White IbisAccepted

1. 15–20 Nov 1935

HY female

Pt. Loma SD



ph., SDNHM 17099

2. 10–24 Jul 1976


n end Salton Sea RIV




and 05 Aug 1976


s end Salton Sea IMP




and 25 Jun–14 Jul 1977


Unit 1, Salton Sea NWR IMP





White Ibis – Not accepted, identification not established

01 Jul 2000


vic. Maxwell COL





White Ibis – Not accepted, natural occurrence questionable (identification established)

14–19 May 1971


Bolinas MRN




and 27 Jun–15 Sep 1971


San Rafael MRN



ph., not in 1977, cf. Luther et al. (1983)

22 Apr (“Mar–May”) 1978


Malibu Canyon LA



Fig. 91, ph.

and 06–12 Jun 1978


Pt. Mugu VEN



ph., AB 32:1207, Webster et al. (1980)

and 12 Dec 1978–Mar 1979


Santa Clara R. mouth VEN



Webster et al. (1980)

and 09 Sep 1979





R. E. Webster unpubl. data

and 26 Sep–13 Oct 1979


Pt. Mugu VEN



R. E. Webster unpubl. data

and 22 Dec 1979





LACM 90516


White Ibis – Not submitted

? Mar 1914


Palo Verde IMP



Lincoln (1923), Grinnell & Miller (1944)

30 Dec 1978


Riverside RIV



AB 33:669, “probable escapees”

29 Jul–26 Aug 1979


Irvine ORA



Hamilton and Willick (1996), “probable escapee”








Figure 91. The Committee questioned the natural occurrence of this first-spring White Ibis, photographed on 22 April 1978 in Malibu Canyon, Los Angeles County. A White Ibis of this age escaped from a nearby animal park around the same time (1978-105; George K. Bryce).






White Ibis

WHITE IBIS Eudocimus albus (Linnaeus, 1758)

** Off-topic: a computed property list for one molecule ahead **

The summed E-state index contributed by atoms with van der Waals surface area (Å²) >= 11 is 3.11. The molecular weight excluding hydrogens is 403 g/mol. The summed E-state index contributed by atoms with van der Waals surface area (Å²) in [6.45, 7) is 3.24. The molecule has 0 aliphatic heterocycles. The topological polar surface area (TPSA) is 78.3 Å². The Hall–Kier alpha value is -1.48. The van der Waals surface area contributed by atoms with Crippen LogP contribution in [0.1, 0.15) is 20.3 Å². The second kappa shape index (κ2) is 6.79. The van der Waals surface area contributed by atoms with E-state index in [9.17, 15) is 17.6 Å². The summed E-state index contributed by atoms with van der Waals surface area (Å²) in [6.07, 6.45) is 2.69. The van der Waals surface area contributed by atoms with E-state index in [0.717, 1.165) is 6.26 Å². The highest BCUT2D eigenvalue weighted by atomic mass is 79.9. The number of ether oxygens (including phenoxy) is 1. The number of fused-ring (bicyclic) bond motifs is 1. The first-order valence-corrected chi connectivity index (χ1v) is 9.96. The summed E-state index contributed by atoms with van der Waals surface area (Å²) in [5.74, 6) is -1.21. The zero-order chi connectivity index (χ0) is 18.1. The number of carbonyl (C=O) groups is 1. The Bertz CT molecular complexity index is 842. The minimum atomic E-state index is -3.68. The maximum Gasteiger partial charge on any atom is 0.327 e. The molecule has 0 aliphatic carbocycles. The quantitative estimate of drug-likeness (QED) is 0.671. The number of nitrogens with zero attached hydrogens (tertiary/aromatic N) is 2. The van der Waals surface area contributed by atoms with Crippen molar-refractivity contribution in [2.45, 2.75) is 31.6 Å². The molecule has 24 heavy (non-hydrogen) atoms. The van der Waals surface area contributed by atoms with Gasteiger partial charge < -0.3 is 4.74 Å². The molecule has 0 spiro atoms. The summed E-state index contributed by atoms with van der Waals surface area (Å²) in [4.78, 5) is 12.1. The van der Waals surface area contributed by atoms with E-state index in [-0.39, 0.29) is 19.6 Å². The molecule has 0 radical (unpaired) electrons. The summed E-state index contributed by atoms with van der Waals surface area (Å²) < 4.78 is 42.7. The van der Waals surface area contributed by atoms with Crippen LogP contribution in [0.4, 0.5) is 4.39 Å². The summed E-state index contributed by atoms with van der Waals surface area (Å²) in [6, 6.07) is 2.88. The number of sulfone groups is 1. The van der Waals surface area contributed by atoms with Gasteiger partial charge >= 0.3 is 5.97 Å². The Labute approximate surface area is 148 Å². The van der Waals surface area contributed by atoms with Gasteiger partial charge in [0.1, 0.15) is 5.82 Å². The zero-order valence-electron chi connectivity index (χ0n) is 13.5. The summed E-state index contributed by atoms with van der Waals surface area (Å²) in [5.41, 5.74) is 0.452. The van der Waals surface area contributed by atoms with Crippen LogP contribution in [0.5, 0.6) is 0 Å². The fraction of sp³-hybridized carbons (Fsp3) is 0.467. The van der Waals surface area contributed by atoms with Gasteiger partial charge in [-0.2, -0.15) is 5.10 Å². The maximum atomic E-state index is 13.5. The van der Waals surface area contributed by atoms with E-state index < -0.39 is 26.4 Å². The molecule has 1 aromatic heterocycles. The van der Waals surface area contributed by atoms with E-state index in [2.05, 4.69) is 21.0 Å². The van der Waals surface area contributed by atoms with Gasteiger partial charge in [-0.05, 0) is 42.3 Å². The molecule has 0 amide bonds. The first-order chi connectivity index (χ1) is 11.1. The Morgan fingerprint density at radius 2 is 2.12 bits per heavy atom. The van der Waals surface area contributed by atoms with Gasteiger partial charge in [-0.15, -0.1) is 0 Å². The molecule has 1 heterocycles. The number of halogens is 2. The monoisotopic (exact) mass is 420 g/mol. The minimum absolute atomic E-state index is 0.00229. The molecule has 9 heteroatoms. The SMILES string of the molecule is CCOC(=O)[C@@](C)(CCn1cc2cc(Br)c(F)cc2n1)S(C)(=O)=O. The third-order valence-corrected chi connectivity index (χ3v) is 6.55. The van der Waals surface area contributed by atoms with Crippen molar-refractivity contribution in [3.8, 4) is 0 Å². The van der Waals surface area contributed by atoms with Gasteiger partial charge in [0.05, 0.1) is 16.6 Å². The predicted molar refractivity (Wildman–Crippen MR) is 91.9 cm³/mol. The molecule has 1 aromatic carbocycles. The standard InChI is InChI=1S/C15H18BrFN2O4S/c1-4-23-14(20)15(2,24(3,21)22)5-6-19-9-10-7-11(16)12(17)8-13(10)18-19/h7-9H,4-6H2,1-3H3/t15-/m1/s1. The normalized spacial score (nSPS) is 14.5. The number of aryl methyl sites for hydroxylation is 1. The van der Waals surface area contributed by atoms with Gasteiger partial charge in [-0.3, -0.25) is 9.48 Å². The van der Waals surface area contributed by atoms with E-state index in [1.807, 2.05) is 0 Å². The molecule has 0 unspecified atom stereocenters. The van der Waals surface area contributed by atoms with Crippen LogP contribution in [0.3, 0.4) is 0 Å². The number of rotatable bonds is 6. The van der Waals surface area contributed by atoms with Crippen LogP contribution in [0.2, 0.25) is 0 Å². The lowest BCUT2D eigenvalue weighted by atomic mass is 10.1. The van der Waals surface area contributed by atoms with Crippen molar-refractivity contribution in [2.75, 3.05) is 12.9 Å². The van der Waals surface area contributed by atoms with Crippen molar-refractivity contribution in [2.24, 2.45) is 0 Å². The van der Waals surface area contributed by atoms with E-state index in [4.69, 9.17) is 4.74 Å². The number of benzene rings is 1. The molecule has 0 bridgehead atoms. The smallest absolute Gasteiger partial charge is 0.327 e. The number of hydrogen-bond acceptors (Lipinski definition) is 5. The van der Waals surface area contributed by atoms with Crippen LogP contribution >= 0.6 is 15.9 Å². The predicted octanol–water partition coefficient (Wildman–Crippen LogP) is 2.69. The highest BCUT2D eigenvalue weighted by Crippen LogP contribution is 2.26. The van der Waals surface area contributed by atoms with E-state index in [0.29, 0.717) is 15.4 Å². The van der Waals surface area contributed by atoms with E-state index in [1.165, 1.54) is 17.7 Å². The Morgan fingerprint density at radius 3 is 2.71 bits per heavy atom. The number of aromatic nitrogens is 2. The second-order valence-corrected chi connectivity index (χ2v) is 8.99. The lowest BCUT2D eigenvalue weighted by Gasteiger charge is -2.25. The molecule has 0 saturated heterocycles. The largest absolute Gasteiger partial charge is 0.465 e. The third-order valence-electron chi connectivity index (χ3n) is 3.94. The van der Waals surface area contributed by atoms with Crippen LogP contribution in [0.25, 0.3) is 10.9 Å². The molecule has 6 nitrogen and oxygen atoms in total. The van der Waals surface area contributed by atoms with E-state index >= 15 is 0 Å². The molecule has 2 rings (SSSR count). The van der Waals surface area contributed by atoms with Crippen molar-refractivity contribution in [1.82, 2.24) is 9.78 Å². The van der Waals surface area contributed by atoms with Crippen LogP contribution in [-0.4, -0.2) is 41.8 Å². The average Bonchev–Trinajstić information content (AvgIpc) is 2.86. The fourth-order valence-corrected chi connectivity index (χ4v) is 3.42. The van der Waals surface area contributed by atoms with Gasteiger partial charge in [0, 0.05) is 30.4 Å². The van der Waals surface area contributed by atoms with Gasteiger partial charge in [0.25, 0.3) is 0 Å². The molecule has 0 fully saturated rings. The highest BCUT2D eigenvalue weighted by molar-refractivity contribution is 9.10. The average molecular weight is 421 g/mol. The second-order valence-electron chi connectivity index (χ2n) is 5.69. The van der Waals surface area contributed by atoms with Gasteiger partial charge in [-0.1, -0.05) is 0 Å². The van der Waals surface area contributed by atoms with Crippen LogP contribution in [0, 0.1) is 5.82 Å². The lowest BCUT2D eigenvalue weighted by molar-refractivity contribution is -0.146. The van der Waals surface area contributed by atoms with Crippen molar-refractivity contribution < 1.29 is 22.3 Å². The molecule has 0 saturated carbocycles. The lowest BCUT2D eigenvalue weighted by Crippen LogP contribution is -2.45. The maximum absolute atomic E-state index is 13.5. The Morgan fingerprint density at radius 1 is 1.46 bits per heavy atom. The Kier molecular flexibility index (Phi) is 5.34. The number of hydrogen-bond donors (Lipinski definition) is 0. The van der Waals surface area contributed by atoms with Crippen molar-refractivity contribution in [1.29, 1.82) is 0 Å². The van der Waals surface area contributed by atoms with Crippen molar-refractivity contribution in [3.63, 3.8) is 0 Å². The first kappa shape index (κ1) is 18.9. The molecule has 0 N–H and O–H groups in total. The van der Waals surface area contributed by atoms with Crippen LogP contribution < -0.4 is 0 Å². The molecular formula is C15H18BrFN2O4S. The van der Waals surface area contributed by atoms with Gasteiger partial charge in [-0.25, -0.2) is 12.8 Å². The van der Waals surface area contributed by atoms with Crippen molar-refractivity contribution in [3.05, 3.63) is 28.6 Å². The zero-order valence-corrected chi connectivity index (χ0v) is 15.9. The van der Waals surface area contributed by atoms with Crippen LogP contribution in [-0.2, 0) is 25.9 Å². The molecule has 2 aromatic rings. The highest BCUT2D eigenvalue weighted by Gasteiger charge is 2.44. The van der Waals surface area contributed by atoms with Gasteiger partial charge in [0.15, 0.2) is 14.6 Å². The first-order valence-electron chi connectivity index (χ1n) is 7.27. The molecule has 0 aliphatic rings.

Accepted: 2 (40%)

Treated in Appendix H: yes

Not accepted: 3

CBRC review: all records

Not submitted/reviewed: 4

Color Figure: none

On the Pacific coast, this ibis is resident in Baja California Sur and from central Sinaloa southward. Vagrants that probably originate from these populations occur casually in the Southwest. This species also occurs in the Southeast, from Virginia southward, and along the Atlantic coast of Middle America and the West Indies south to northern and western South America. Vagrants presumed to originate from Atlantic slope populations wander very rarely, but somewhat regularly, to the Northeast, southeastern Canada, and the central United States. Especially far-flung records come from southwestern Manitoba, North Dakota, Washington, Oregon, southern Idaho, Utah (NAB 59:191), and Clipperton Atoll.

California’s first acceptable White Ibis was a first-fall female present from 15 to 20 November 1935 at Pt. Loma, San Diego County (Huey 1936). The only other accepted record refers to an adult that frequented various locations around the Salton Sea in 1976 and 1977; see also Appendix H. Although possibly correct, a March 1914 sight report from Palo Verde in Imperial County (Lincoln 1923) lacks adequate documentation.

Figure 91 shows a first-spring White Ibis that appeared in Malibu Canyon, Los Angeles County, in 1978—around the time one escaped from the nearby (and now defunct) Busch Gardens. An adult believed to have been the same individual was later collected at Pt. Mugu, Ventura County (Binford 1983). This situation, and other known and apparent instances of this species escaping captivity in southern California, cast doubt on an earlier record of an adult White Ibis photographed in coastal Marin County (Morlan 1985). The Committee did not endorse either record as pertaining to a naturally occurring vagrant.

California’s dearth of records, particularly around the Salton Sea and on the lower Colorado River, seems odd juxtaposed with the occurrence of at least a dozen birds in southern Arizona since 1977 (e.g., Rosenberg and Witzeman 1998).